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By Toni Osborne TOP 100 REVIEWER on Nov. 24 2010
Format: Mass Market Paperback
Book 8 in the Inspector Lynley series

Ms George knows how to sustain her readers' attention in tales that are not only suspenseful but finely crafted and delightfully intricate. With "In the Presence of the Enemy" she once more proves that she is one of the best classic British mystery novelist today.

The story opens with the kidnapping of young Charlotte Bowen. The kidnapper(s) demand her father, publisher Dennis Luxford to pay an unusual ransom, " Divulge on the front page of his newspaper that he has fathered a child in a loveless tryst with Eve Bowen ". But Eve, a high ranking influential member of parliament hesitates and refuses to go along with the demand. She believes that Dennis has engineered everything to discredit her and is so convinced it is a hoax she steadfastly refuses to involve the authorities.

The story advances at a rapid pace and the plot thickens when another child disappears. After realizing the determination of the kidnapper(s), Inspector Lynley and Detective Havers from Scotland Yard are called upon and brought up to speed. Following this duo as they piece clue after clue is a riveting experience, the writer plunges us into an adrenaline filled game of cat and mouse.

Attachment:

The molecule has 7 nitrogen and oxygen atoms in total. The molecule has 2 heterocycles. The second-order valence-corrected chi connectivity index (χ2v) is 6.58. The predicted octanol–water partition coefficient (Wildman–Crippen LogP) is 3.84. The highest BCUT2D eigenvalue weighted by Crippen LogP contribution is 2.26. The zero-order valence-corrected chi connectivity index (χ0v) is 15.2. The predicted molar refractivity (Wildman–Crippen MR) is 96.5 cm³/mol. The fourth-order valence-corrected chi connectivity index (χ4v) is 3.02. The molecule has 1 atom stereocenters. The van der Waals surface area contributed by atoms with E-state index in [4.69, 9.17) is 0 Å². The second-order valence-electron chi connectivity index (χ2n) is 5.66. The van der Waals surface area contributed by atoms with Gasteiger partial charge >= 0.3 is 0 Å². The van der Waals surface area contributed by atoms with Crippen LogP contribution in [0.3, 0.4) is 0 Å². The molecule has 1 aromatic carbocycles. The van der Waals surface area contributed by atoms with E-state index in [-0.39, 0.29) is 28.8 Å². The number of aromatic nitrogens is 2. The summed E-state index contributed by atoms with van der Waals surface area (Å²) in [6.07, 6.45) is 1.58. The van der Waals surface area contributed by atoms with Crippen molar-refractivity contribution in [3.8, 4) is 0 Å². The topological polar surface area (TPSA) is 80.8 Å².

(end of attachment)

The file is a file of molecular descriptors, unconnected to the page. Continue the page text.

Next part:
Ms George spoon feeds her readers tit-bits of information seemingly leading them down the garden path and at just the right time she jumps track and throws her readers completely off balance. Being unpredictable helps pique the readers interest even more.

Along with the main plot, interlaced are sub-plots involving Lynley's financé Helen who is wrestling with her own demons and making a small but important appearance is forensic scientist Simon and his wife Deborah. All the characters are believable although not all likeable but definitely all expertly drawn to keep us captivated. This is a suspense filled mystery from start to finish, one of Ms George's best.
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By J. Beauchesne on Aug. 18 2008
Format: Mass Market Paperback
A great novel, with an unexpected ending. One of the best of Elizabeth George !
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Format: Mass Market Paperback